If your site gets shut down today, traffic diversification will become a mute point.
You need to find ways to keep your business going and income coming EVEN IF you all of a sudden don’t have your site any longer, and this is where building an email list comes in.
Your email list is one of those assets that will stay with you and even follow you should you decide to change your business direction.
They are the people who respect you enough to allow you access to their inboxes, who want to hear and learn from you, and who you’ve built relationships with.
Even if worse comes to worse and your business doesn’t have a home (i.e. website) any longer, your email list will prove to be the best way to continue generating income.
3. CREATE A PRODUCT
If you have your own product, the possibilities are endless.
- You can sell it completely independently of your main site, for instance on Amazon.com, Clickbank, Ebay, or any other selling platform out there.
- Your product can (and should) have its own site that functions independently of your main site.
- You can create a network of affiliates that will work for you around the clock to bring your products to many more potential buyers.
4. NICHE MARKETING
Niche marketing is a great way to generate some fairly passive income – once all the “leg work” of researching, building, and ranking is done, of course.
You can create an independent network of many sites, thus creating many possibilities of generating income, as well as ensuring that, if one or even a couple of these sites go down, your business will continue to function.
While I am no expert on niche marketing, I know just the right people to go to if you’d like to learn more.
Let’s start with Yaro himself.
His online career started with niche marketing: creating a very successful card game site and, later, a proof-reading/essay editing business.
To learn more about his journey, take a look at his post on:
One of E-J’s very own authors, Sunil from The Extra Money Blog, also happens to be a niche marketing maven. Take a look at his latest contribution on the topic:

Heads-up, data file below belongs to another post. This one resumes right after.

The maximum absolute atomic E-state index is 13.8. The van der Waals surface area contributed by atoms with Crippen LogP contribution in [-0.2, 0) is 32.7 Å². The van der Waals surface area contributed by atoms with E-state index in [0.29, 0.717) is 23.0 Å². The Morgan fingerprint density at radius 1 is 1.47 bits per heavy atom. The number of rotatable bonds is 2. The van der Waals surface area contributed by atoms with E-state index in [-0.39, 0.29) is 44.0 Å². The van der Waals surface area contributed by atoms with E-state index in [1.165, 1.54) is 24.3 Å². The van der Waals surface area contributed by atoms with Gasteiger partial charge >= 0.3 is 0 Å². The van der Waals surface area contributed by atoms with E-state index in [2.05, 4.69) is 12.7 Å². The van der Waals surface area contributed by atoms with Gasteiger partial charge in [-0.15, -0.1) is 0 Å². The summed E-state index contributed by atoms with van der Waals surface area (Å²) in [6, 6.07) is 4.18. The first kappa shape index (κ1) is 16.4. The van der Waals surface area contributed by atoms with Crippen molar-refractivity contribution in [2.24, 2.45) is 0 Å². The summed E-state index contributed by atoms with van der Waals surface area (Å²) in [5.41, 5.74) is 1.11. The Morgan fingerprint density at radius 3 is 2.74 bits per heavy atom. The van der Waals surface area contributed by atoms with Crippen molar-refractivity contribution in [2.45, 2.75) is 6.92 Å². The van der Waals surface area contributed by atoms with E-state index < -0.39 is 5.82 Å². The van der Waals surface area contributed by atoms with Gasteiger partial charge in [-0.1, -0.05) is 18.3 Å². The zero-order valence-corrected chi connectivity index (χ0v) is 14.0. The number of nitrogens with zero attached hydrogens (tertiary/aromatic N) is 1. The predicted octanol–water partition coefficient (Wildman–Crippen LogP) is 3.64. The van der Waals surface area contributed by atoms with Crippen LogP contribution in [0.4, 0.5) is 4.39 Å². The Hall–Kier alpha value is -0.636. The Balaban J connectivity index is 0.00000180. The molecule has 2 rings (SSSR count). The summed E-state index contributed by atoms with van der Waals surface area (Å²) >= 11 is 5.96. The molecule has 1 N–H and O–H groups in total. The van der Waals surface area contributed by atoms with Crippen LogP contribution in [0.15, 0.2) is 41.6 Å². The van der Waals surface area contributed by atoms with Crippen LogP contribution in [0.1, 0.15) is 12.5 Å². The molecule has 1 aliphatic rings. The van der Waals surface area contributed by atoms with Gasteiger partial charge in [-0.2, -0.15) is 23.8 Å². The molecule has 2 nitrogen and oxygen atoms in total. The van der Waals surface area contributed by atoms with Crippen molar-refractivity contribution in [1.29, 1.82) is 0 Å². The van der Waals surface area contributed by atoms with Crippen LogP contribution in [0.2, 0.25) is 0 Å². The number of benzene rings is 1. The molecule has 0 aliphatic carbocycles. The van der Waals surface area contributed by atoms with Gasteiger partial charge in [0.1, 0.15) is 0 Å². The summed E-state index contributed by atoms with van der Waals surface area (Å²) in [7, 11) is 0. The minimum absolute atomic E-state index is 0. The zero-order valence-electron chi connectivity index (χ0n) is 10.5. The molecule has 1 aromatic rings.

Then there is also a fantastic webinar with Adam Short, who breaks down his niche marketing process in detail:
If you’d like to learn even more, I strongly recommend you check out Pat Flynn from SmartPassiveIncome.com and his famous Niche Site Duel, where you can follow Pat on his journey to build a niche site step-by-step.
5. AFFILIATE MARKETING
There are two ways of going about it:
- Through your main site: that’s the way most marketers, including Yaro and me, do it. We use our existing readership plus existing domain authority to produce the best possible results. However, that’s not the only way to do it though.
- Through niche sites: the idea behind this is simple – you create a site solely based around a specific product, add some related content, get a keyword-rich domain name (including the product name), and then work on ranking it highly on Google. Very similar to the way niche marketing works.
Whether one method works better than the other, I can’t tell you – I’ve never personally built a niche affiliate marketing site. Enough people do it however, which makes me believe that it does work.
In the light of the post topic though – how to slap-proof your business – creating affiliate marketing niche sites definitely achieves the goal.
And there you have it.
The bigger net you create today by spreading your traffic and income sources, the more stable business you can rely on in the future.